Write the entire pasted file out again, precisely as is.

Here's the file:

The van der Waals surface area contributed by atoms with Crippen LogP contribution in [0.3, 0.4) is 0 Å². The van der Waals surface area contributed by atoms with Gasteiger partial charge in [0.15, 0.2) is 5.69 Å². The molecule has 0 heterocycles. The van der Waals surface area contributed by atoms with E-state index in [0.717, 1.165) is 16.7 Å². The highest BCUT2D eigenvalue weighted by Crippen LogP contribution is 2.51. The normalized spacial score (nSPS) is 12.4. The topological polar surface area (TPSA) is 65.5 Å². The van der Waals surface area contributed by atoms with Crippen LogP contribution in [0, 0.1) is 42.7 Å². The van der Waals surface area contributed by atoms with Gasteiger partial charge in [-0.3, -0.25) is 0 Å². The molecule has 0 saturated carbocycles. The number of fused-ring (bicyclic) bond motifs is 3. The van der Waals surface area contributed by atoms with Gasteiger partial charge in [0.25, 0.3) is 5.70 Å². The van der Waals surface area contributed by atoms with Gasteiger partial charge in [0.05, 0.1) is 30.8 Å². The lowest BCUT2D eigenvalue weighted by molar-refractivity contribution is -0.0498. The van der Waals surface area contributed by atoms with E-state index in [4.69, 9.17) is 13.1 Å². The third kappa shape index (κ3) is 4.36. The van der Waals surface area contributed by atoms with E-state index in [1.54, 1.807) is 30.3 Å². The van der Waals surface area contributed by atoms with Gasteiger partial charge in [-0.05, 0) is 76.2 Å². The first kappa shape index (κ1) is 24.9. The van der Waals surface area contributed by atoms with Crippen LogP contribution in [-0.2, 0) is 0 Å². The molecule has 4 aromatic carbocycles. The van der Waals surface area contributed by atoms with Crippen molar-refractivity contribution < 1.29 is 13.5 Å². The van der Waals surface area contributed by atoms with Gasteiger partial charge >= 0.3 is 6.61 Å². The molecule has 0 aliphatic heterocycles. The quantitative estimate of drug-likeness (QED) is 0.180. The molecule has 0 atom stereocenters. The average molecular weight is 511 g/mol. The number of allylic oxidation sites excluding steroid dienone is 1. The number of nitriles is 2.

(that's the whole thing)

The van der Waals surface area contributed by atoms with Crippen LogP contribution in [0.3, 0.4) is 0 Å². The van der Waals surface area contributed by atoms with Gasteiger partial charge in [0.15, 0.2) is 5.69 Å². The molecule has 0 heterocycles. The van der Waals surface area contributed by atoms with E-state index in [0.717, 1.165) is 16.7 Å². The highest BCUT2D eigenvalue weighted by Crippen LogP contribution is 2.51. The normalized spacial score (nSPS) is 12.4. The topological polar surface area (TPSA) is 65.5 Å². The van der Waals surface area contributed by atoms with Crippen LogP contribution in [0, 0.1) is 42.7 Å². The van der Waals surface area contributed by atoms with Gasteiger partial charge in [-0.3, -0.25) is 0 Å². The molecule has 0 saturated carbocycles. The number of fused-ring (bicyclic) bond motifs is 3. The van der Waals surface area contributed by atoms with Gasteiger partial charge in [0.25, 0.3) is 5.70 Å². The van der Waals surface area contributed by atoms with Gasteiger partial charge in [0.05, 0.1) is 30.8 Å². The lowest BCUT2D eigenvalue weighted by molar-refractivity contribution is -0.0498. The van der Waals surface area contributed by atoms with E-state index in [4.69, 9.17) is 13.1 Å². The third kappa shape index (κ3) is 4.36. The van der Waals surface area contributed by atoms with E-state index in [1.54, 1.807) is 30.3 Å². The van der Waals surface area contributed by atoms with Gasteiger partial charge in [-0.05, 0) is 76.2 Å². The first kappa shape index (κ1) is 24.9. The van der Waals surface area contributed by atoms with Crippen LogP contribution in [-0.2, 0) is 0 Å². The molecule has 4 aromatic carbocycles. The van der Waals surface area contributed by atoms with Crippen molar-refractivity contribution < 1.29 is 13.5 Å². The van der Waals surface area contributed by atoms with Gasteiger partial charge >= 0.3 is 6.61 Å². The molecule has 0 aliphatic heterocycles. The quantitative estimate of drug-likeness (QED) is 0.180. The molecule has 0 atom stereocenters. The average molecular weight is 511 g/mol. The number of allylic oxidation sites excluding steroid dienone is 1. The number of nitriles is 2.